For years, Iowa's divided Legislature shielded the state from a wave of Republican-backed laws that restricted abortion access around the country. But a new GOP majority will take control in January, meaning nearly a dozen abortion-related bills could soon be on the table, and Democrats will be unable to block them by vote for the first time in a decade. (Rodriguez, 11/23)

NPR: Surge In Demand For Long-Acting Birth Control Strains Clinic Budgets
In the two weeks since the election, Planned Parenthood Federation of America has seen a huge increase in volunteers and donations – over 200,000 donations in a single week. But this surge in support hasn't reached many other reproductive health organizations. And many of these centers are already struggling to meet a spike in demand for long-acting contraception after the election of Donald Trump. (Ross, 11/23)

The Washington Post: As The Aedes Aegypti Mosquito Spreads Globally, So Does The Risk Of Epidemics
Of all the mosquito species that populate the planet, few have proved themselves more resilient or more deadly to humans than the Aedes aegypti. The epidemics fueled by this tiny mosquito stretch across hundreds of years and include millions of victims. Yellow fever, dengue fever, chikungunya. And now Zika, which has spread to more than 50 countries and can cause an array of severe birth defects. ... Writing Thursday in the journal Science, Yale University’s Jeffrey R. Powell, a professor of ecology and evolutionary biology, detailed how this species now breeds year-round in locations where it once didn’t exist — including in the District and California. (Dennis, 11/24)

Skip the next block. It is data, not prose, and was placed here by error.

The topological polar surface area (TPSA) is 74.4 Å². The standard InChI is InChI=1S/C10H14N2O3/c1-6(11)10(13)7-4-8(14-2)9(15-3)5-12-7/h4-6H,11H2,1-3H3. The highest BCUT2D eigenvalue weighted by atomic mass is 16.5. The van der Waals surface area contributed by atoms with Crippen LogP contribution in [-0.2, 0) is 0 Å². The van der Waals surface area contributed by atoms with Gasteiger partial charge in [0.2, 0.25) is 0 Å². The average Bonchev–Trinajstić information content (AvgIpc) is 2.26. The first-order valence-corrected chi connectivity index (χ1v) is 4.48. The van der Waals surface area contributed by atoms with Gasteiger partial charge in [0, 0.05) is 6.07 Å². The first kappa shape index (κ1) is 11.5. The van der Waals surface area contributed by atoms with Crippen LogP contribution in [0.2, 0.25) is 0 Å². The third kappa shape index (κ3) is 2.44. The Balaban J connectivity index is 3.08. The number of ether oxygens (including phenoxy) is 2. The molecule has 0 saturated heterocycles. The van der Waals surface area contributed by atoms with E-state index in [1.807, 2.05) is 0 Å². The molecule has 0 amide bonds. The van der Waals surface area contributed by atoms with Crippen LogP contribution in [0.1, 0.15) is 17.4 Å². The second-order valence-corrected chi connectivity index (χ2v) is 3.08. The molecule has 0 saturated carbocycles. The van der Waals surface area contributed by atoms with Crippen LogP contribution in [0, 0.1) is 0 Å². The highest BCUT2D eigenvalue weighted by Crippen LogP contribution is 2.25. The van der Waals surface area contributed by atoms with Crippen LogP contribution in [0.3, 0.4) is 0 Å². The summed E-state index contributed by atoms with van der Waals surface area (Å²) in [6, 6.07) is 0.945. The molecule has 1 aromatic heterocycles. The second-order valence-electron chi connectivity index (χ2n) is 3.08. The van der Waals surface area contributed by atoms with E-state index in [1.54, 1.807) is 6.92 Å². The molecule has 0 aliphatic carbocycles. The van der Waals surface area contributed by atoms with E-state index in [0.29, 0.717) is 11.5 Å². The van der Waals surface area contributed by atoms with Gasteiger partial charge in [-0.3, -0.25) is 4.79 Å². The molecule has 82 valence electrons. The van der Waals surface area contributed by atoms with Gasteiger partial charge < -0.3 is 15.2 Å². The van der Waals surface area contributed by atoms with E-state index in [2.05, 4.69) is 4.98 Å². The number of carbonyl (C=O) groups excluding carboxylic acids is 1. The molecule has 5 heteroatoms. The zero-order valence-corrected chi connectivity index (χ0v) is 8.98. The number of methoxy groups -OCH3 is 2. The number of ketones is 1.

The Washington Post: Major HIV Vaccine Trial In South Africa Stokes Hope
After decades of shadowboxing with the human immunodeficiency virus, researchers were encouraged four years ago when a test of a vaccine on 16,000 people in Thailand turned up a previously unknown vulnerability in the resilient pathogen. The vaccine was only 31 percent effective and wore off over time, so it could not be approved for use in a general population. But the study’s results allowed scientists to exploit the chink in HIV’s armor, reformulate the drug and bring it back for another clinical trial. (Brown and Bernstein, 11/25)

NPR: Patients Increasingly Influence Medical Research
Patients and their advocates are getting an ever-larger voice in how medical research is carried out. They participate in the design of experiments and have a greater say in what outcomes they care about most — and it's not always simply living longer. Sharon Terry has lived through a couple of decades during which patients went from being complete outsiders to participants. She worries now that they risk being co-opted by the medical research juggernaut. (Harris, 11/28)